Irving Fisher

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Irving Fisher
Born (1867-02-27)February 27, 1867
Saugerties, New York
Died Script error: The function "death_date_and_age" does not exist.
New York City, New York
Nationality United States
Field Mathematical economics
School or tradition
Neoclassical economics
Alma mater Yale University
Influences Jevons, Gibbs, Sumner, Böhm-Bawerk
Influenced Friedman, Tobin, Modigliani, Bernanke, Sumner, Shiller, Minsky, Keen, Allais
Contributions Fisher equation
Equation of exchange
Price index
Debt deflation
Phillips curve
Money illusion
Fisher separation theorem
Independent Party of Connecticut

Irving Fisher (February 27, 1867 – April 29, 1947) was an American economist, statistician, inventor, and Progressive social campaigner. He was one of the earliest American neoclassical economists, though his later work on debt deflation has been embraced by the Post-Keynesian school.[1] Joseph Schumpeter described him as "the greatest economist the United States has ever produced",[2] an assessment later repeated by James Tobin[3] and Milton Friedman.[4]

Fisher made important contributions to utility theory and general equilibrium.[5][6] He was also a pioneer in the rigorous study of intertemporal choice in markets, which led him to develop a theory of capital and interest rates.[3] His research on the quantity theory of money inaugurated the school of macroeconomic thought known as "monetarism."[7] Fisher was also a pioneer of econometrics, including the development of index numbers. Some concepts named after him include the Fisher equation, the Fisher hypothesis, the international Fisher effect, the Fisher separation theorem and Fisher market.

Fisher was perhaps the first celebrity economist, but his reputation during his lifetime was irreparably harmed by his public statements, just prior to the Wall Street Crash of 1929, claiming that the stock market had reached "a permanently high plateau". His subsequent theory of debt deflation as an explanation of the Great Depression, as well as his advocacy of full-reserve banking and alternative currencies, were largely ignored in favor of the work of John Maynard Keynes.[3] Fisher's reputation has since recovered in neoclassical economics, particularly after his work was rediscovered in the late 1950s,[3][8][9] and more widely due to an increased interest in debt deflation after the late-2000s recession.[10]


Fisher was born in Saugerties, New York. His father was a teacher and a Congregational minister, who raised his son to believe he must be a useful member of society. Despite being raised in religious family, he later on became an atheist.[11] As a child, he had remarkable mathematical ability and a flair for invention. A week after he was admitted to Yale College his father died, at age 53. Irving then supported his mother, brother, and himself, mainly by tutoring. He graduated first in his class with a B.A degree in 1888, having also been elected as a member of the Skull and Bones society.[12]:14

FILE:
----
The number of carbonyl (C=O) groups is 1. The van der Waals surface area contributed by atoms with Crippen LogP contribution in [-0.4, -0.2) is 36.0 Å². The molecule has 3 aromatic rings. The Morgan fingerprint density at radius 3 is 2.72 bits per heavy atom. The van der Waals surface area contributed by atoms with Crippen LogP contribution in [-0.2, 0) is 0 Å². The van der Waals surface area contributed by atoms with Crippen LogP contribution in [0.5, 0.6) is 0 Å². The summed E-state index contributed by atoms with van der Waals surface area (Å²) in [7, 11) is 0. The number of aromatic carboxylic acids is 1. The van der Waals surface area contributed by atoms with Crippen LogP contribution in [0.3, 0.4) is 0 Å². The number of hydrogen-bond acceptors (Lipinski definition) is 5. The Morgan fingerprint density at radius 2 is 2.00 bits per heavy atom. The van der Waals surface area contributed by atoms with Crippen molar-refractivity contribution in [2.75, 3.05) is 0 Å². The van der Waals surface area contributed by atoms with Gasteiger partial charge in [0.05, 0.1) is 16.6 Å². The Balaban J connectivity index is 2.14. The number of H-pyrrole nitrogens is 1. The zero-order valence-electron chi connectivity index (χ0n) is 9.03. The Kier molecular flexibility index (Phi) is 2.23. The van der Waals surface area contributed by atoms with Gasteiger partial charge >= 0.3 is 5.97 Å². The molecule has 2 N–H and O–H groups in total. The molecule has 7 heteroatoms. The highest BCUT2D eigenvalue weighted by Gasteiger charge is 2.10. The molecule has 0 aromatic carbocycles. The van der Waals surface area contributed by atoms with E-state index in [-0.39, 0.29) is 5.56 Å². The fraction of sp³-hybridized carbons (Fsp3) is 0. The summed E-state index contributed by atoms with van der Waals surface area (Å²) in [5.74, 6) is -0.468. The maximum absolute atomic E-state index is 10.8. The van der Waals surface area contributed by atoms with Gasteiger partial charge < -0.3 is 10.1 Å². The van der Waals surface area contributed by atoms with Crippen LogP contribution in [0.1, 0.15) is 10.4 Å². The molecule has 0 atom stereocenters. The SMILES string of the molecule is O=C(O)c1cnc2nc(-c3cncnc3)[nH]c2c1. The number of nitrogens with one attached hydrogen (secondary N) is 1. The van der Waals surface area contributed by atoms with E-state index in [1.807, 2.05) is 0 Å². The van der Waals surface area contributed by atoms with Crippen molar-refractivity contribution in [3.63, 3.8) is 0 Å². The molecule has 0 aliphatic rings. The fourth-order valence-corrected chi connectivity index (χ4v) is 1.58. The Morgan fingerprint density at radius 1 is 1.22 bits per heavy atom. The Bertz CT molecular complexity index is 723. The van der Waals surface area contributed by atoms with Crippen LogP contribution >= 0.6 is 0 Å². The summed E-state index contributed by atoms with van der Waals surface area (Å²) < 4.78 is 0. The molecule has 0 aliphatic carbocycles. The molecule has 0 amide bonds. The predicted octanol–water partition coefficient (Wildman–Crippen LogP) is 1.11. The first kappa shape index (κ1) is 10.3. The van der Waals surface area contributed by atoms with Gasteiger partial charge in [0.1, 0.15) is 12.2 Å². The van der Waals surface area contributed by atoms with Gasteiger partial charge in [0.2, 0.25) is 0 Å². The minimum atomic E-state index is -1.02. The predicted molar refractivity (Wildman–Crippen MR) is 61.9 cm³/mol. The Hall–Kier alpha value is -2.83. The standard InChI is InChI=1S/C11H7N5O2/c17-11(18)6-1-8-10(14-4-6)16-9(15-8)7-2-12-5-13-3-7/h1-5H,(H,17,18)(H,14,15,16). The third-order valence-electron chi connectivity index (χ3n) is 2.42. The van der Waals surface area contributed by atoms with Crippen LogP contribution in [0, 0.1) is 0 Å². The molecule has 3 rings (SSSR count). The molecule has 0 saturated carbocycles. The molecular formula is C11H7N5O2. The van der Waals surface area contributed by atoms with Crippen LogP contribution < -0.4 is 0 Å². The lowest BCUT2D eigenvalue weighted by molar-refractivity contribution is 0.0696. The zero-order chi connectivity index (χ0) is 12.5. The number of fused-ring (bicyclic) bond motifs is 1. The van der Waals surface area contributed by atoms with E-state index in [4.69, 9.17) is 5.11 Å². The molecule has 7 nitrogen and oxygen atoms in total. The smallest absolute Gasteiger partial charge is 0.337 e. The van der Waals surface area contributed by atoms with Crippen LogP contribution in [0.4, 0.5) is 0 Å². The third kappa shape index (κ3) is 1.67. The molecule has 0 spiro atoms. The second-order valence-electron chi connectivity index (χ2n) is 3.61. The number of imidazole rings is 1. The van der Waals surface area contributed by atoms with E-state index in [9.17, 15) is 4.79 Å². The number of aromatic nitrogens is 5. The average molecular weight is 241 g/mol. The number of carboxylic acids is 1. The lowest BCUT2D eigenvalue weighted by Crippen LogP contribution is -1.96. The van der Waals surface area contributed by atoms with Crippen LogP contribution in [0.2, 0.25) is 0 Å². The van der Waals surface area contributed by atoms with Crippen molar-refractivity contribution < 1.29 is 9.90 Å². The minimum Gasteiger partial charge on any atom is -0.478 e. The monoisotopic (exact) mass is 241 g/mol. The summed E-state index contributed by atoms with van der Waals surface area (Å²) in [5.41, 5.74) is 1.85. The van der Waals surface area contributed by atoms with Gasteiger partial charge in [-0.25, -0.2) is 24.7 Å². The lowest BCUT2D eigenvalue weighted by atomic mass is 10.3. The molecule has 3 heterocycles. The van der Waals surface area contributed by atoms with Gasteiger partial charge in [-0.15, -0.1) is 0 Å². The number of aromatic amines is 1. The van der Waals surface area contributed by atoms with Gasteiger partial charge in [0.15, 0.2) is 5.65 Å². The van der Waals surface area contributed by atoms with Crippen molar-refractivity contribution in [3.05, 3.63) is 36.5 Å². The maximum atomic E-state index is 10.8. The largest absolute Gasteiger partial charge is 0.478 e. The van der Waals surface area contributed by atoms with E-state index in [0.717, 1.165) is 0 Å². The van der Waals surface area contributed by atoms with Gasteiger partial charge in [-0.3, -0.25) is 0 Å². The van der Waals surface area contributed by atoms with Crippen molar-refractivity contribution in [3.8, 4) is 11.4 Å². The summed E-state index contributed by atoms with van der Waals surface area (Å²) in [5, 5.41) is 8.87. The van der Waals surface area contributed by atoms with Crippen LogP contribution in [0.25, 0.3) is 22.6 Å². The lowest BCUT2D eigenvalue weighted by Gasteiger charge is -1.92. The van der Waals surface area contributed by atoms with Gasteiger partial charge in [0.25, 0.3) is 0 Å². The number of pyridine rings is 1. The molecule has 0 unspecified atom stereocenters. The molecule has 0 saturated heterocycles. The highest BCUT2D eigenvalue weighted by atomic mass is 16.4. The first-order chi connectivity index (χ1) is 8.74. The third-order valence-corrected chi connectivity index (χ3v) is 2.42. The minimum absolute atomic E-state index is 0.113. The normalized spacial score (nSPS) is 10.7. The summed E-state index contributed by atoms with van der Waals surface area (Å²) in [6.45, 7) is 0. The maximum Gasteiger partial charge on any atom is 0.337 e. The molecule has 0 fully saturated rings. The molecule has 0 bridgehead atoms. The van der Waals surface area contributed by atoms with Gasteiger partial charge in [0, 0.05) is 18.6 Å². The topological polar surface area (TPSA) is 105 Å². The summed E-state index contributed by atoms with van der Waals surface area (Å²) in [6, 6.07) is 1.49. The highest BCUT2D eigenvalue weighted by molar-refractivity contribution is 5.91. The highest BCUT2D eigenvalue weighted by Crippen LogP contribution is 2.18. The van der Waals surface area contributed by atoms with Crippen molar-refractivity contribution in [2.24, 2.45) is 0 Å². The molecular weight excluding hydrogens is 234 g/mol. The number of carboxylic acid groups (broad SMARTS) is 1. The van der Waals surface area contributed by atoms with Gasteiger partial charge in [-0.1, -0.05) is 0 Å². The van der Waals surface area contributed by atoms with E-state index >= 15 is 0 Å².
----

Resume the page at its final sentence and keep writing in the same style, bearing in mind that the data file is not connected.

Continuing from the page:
In 1891, Fisher received the first Ph.D. in economics granted by Yale.[13] His faculty advisors were the theoretical physicist Willard Gibbs and the sociologist William Graham Sumner. As a student, Fisher had shown particular talent and inclination for mathematics, but he found that economics offered greater scope for his ambition and social concerns. His thesis, published by Yale in 1892 as Mathematical Investigations in the Theory of Value and Prices, was a rigorous development of the theory of general equilibrium. When he began writing the thesis, Fisher had not been aware that Léon Walras and his continental European disciples had already covered similar ground. Nonetheless, Fisher's work was a very significant contribution and was immediately recognized and praised as first-rate by such European masters as Francis Edgeworth.

After graduating from Yale, Fisher studied in Berlin and Paris. From 1890 onward, he remained at Yale, first as a tutor, then after 1898 as a professor of political economy, and after 1935 as professor emeritus. He edited the Yale Review from 1896 to 1910 and was active in many learned societies, institutes, and welfare organizations. He was president of the American Economic Association in 1918. The American Mathematical Society selected him as its Gibbs Lecturer for 1929.[14] A leading early proponent of econometrics, in 1930 he founded, with Ragnar Frisch and Charles F. Roos the Econometric Society, of which he was the first president.

Fisher was a prolific writer, producing journalism as well as technical books and articles, and addressing various social issues surrounding of the First World War, the prosperous 1920s and the depressed 1930s. He made several practical inventions, the most notable of which was an "index visible filing system" which he patented in 1913[15] and sold to Kardex Rand (later Remington Rand) in 1925. This, and his subsequent stock investments, made him a wealthy man until his personal finances were badly hit by the Crash of 1929.

Fisher was also an active social and health campaigner, as well as an advocate of vegetarianism, Prohibition, and eugenics.[16] He died in New York City in 1947, at the age of 80.

Economic theories

Utility theory

James Tobin argued that the intellectual breakthroughs that marked the neoclassical revolution in economics occurred in Europe around 1870. The next two decades witnessed lively debates, which led to the new theory being more or less incorporated into the classical tradition that preceded it.[17] In the 1890s, according to Joseph A. Schumpeter there emerged